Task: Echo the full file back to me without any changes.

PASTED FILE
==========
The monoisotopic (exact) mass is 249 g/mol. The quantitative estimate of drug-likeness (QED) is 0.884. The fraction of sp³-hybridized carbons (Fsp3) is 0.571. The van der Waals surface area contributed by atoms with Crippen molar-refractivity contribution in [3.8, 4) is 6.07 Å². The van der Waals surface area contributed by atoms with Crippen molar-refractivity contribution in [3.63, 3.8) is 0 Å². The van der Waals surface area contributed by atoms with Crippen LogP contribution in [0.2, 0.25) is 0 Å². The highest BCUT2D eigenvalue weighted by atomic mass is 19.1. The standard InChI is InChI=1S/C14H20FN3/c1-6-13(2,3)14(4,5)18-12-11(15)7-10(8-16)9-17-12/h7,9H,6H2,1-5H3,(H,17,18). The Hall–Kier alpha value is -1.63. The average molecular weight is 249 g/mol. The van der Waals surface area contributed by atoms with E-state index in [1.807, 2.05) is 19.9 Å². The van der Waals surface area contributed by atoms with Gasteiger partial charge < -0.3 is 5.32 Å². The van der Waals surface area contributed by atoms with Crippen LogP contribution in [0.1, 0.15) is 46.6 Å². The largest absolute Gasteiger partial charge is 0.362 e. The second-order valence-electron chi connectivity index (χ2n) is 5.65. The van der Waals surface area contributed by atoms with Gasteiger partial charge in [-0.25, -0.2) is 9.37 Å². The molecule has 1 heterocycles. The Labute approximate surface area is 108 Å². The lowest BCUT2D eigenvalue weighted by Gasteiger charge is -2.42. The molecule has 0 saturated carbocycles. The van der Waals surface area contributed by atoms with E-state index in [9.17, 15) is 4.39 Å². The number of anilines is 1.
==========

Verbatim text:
The monoisotopic (exact) mass is 249 g/mol. The quantitative estimate of drug-likeness (QED) is 0.884. The fraction of sp³-hybridized carbons (Fsp3) is 0.571. The van der Waals surface area contributed by atoms with Crippen molar-refractivity contribution in [3.8, 4) is 6.07 Å². The van der Waals surface area contributed by atoms with Crippen molar-refractivity contribution in [3.63, 3.8) is 0 Å². The van der Waals surface area contributed by atoms with Crippen LogP contribution in [0.2, 0.25) is 0 Å². The highest BCUT2D eigenvalue weighted by atomic mass is 19.1. The standard InChI is InChI=1S/C14H20FN3/c1-6-13(2,3)14(4,5)18-12-11(15)7-10(8-16)9-17-12/h7,9H,6H2,1-5H3,(H,17,18). The Hall–Kier alpha value is -1.63. The average molecular weight is 249 g/mol. The van der Waals surface area contributed by atoms with E-state index in [1.807, 2.05) is 19.9 Å². The van der Waals surface area contributed by atoms with Gasteiger partial charge < -0.3 is 5.32 Å². The van der Waals surface area contributed by atoms with Crippen LogP contribution in [0.1, 0.15) is 46.6 Å². The largest absolute Gasteiger partial charge is 0.362 e. The second-order valence-electron chi connectivity index (χ2n) is 5.65. The van der Waals surface area contributed by atoms with Gasteiger partial charge in [-0.25, -0.2) is 9.37 Å². The molecule has 1 heterocycles. The Labute approximate surface area is 108 Å². The lowest BCUT2D eigenvalue weighted by Gasteiger charge is -2.42. The molecule has 0 saturated carbocycles. The van der Waals surface area contributed by atoms with E-state index in [9.17, 15) is 4.39 Å². The number of anilines is 1.